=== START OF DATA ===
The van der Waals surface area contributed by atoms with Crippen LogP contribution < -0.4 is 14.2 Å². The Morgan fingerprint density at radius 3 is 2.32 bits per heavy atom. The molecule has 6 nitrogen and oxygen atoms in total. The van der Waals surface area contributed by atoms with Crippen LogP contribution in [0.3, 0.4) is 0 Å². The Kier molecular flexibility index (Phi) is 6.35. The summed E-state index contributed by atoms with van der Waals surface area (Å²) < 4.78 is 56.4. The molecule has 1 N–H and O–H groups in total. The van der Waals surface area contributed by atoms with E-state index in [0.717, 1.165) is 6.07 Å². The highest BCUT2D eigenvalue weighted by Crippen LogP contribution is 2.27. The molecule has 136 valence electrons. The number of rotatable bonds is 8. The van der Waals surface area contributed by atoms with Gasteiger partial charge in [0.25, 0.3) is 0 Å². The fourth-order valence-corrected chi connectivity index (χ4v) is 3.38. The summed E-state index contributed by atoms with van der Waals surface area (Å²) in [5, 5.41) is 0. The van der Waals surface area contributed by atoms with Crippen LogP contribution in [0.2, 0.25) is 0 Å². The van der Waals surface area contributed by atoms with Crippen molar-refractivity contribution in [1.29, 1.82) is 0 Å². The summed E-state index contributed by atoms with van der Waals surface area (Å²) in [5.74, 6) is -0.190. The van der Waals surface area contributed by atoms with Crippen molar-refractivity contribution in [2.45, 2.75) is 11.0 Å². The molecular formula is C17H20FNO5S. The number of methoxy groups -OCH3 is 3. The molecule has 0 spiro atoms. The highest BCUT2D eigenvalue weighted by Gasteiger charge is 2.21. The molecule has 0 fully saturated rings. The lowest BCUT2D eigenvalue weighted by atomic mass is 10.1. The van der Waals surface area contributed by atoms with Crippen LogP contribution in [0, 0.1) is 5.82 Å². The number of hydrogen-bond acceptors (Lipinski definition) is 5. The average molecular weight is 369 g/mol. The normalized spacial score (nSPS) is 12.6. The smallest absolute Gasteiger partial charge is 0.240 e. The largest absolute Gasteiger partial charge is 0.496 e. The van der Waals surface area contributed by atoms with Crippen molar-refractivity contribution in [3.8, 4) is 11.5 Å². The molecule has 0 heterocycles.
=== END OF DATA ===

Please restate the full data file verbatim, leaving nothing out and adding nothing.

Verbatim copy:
The van der Waals surface area contributed by atoms with Crippen LogP contribution < -0.4 is 14.2 Å². The Morgan fingerprint density at radius 3 is 2.32 bits per heavy atom. The molecule has 6 nitrogen and oxygen atoms in total. The van der Waals surface area contributed by atoms with Crippen LogP contribution in [0.3, 0.4) is 0 Å². The Kier molecular flexibility index (Phi) is 6.35. The summed E-state index contributed by atoms with van der Waals surface area (Å²) < 4.78 is 56.4. The molecule has 1 N–H and O–H groups in total. The van der Waals surface area contributed by atoms with E-state index in [0.717, 1.165) is 6.07 Å². The highest BCUT2D eigenvalue weighted by Crippen LogP contribution is 2.27. The molecule has 136 valence electrons. The number of rotatable bonds is 8. The van der Waals surface area contributed by atoms with Gasteiger partial charge in [0.25, 0.3) is 0 Å². The fourth-order valence-corrected chi connectivity index (χ4v) is 3.38. The summed E-state index contributed by atoms with van der Waals surface area (Å²) in [5, 5.41) is 0. The van der Waals surface area contributed by atoms with Crippen LogP contribution in [0.2, 0.25) is 0 Å². The van der Waals surface area contributed by atoms with Crippen molar-refractivity contribution in [1.29, 1.82) is 0 Å². The summed E-state index contributed by atoms with van der Waals surface area (Å²) in [5.74, 6) is -0.190. The van der Waals surface area contributed by atoms with Crippen molar-refractivity contribution in [2.45, 2.75) is 11.0 Å². The molecular formula is C17H20FNO5S. The number of methoxy groups -OCH3 is 3. The molecule has 0 spiro atoms. The highest BCUT2D eigenvalue weighted by Gasteiger charge is 2.21. The molecule has 0 fully saturated rings. The lowest BCUT2D eigenvalue weighted by atomic mass is 10.1. The van der Waals surface area contributed by atoms with Crippen LogP contribution in [0, 0.1) is 5.82 Å². The number of hydrogen-bond acceptors (Lipinski definition) is 5. The average molecular weight is 369 g/mol. The normalized spacial score (nSPS) is 12.6. The smallest absolute Gasteiger partial charge is 0.240 e. The largest absolute Gasteiger partial charge is 0.496 e. The van der Waals surface area contributed by atoms with Crippen molar-refractivity contribution in [3.8, 4) is 11.5 Å². The molecule has 0 heterocycles.